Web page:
Astronauts aboard the Space Shuttle and Space Station have tracked regional environmental changes spanning decades. Lake Chapala, Mexico’s largest lake, serves as one example of an area experiencing significant changes that have been well documented from space. Over the past twenty years, the lake’s water levels have decreased in conjunction with increasing development from the fast-growing city of Guadalajara.
Chapala is an alpine lake in west-central Mexico, resting at an elevation of 1,500 meters. It is part of the Lerma-Santiago River system, being fed mainly by the Lerma River on the east side of the lake and draining into the Rio Grande de Santiago from the northeast corner of the lake. The water then flows northwest into the Pacific Ocean. The combined effects of diminished inflow from dams on the Rio Lerma, heavy use of water for irrigation, and regional droughts in recent years have resulted in lower water levels in the lake. This is important to humans because it is the major water source for the nearby city of Guadalajara and its five million residents. Today, the mean depth of Lake Chapala is approximately 7 meters, with seasonal variations of water depth and clarity.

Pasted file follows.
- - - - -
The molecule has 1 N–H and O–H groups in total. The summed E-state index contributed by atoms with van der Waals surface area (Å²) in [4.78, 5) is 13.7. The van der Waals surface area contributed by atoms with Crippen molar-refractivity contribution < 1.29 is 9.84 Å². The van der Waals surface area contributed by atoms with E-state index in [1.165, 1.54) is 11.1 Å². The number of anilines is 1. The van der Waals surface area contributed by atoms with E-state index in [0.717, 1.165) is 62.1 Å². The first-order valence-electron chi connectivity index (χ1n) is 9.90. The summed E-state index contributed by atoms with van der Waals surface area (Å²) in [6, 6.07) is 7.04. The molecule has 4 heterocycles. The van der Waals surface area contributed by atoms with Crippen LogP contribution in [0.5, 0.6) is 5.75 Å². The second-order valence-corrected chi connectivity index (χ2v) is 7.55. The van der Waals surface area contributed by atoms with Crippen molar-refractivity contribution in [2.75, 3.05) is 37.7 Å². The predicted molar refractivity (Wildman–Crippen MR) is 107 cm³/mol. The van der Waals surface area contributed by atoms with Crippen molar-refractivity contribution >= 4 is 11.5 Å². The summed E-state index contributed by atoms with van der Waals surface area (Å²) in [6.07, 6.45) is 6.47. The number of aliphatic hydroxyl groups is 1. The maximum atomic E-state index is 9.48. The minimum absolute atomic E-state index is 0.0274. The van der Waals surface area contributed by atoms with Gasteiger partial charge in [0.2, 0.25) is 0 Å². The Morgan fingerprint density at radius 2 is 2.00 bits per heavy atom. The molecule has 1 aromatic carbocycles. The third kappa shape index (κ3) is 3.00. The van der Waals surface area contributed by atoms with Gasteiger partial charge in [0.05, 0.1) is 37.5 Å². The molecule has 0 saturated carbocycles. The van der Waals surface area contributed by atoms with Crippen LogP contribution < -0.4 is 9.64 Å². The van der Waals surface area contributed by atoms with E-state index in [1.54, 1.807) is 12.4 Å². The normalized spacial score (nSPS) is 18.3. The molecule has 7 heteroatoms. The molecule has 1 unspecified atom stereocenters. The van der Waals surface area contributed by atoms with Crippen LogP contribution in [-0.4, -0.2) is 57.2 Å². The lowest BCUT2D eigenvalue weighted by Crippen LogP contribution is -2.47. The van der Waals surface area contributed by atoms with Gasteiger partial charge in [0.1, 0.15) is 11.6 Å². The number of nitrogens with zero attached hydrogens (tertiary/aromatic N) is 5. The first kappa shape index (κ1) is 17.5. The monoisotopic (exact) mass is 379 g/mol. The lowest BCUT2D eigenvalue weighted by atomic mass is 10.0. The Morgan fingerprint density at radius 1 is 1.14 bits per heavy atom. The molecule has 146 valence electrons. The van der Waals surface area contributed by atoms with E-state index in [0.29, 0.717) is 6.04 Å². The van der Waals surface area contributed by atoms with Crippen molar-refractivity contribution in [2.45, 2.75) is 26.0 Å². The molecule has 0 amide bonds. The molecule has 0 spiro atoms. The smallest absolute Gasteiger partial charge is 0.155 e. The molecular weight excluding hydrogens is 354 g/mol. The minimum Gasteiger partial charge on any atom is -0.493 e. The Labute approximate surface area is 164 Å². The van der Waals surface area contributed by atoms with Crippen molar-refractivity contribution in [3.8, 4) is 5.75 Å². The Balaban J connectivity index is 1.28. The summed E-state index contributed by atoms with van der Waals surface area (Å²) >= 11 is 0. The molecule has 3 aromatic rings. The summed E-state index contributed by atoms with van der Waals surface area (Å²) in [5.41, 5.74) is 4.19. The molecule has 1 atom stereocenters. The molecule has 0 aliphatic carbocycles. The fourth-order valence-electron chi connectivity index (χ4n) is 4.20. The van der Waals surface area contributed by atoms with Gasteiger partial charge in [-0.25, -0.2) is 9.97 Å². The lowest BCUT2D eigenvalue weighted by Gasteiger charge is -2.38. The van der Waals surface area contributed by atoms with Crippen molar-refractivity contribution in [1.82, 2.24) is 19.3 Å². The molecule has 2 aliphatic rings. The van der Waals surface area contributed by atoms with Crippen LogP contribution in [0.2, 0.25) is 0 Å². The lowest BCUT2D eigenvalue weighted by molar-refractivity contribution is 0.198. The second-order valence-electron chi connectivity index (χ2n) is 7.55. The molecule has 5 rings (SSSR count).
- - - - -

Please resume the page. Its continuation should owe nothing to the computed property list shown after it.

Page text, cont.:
The lake is also a critical habitat for several species of migratory birds, such as the white pelican, and home to thousands of indigenous plants and animals. Untreated industrial and agricultural runoff threaten the health of this critical lake. The rapid development of the Lake Chapala region has spurred grassroots conservation programs to maintain the natural habitats of the lake and maintain a healthy ecotourism industry.
This pair of images, one taken in November 1982 from the Space Shuttle and the other in April 2004 from the International Space Station, shows some of the coastline changes around the lake. In the 2004 image, sun glint reflecting off the water surface highlights the water-vegetation boundary of coastal marshes. These areas had actually become completely exposed and were being used by people for farming when the lake hit historic low levels in 2001 (see related story). The areas were re-innundated in 2003 after a season of above-average rains. Their estimated locations are annotated on the 1982 image as dashed lines—roughly following the boundary of more turbid water. The built-up area of Guadalajara has also expanded from the 1982 baseline.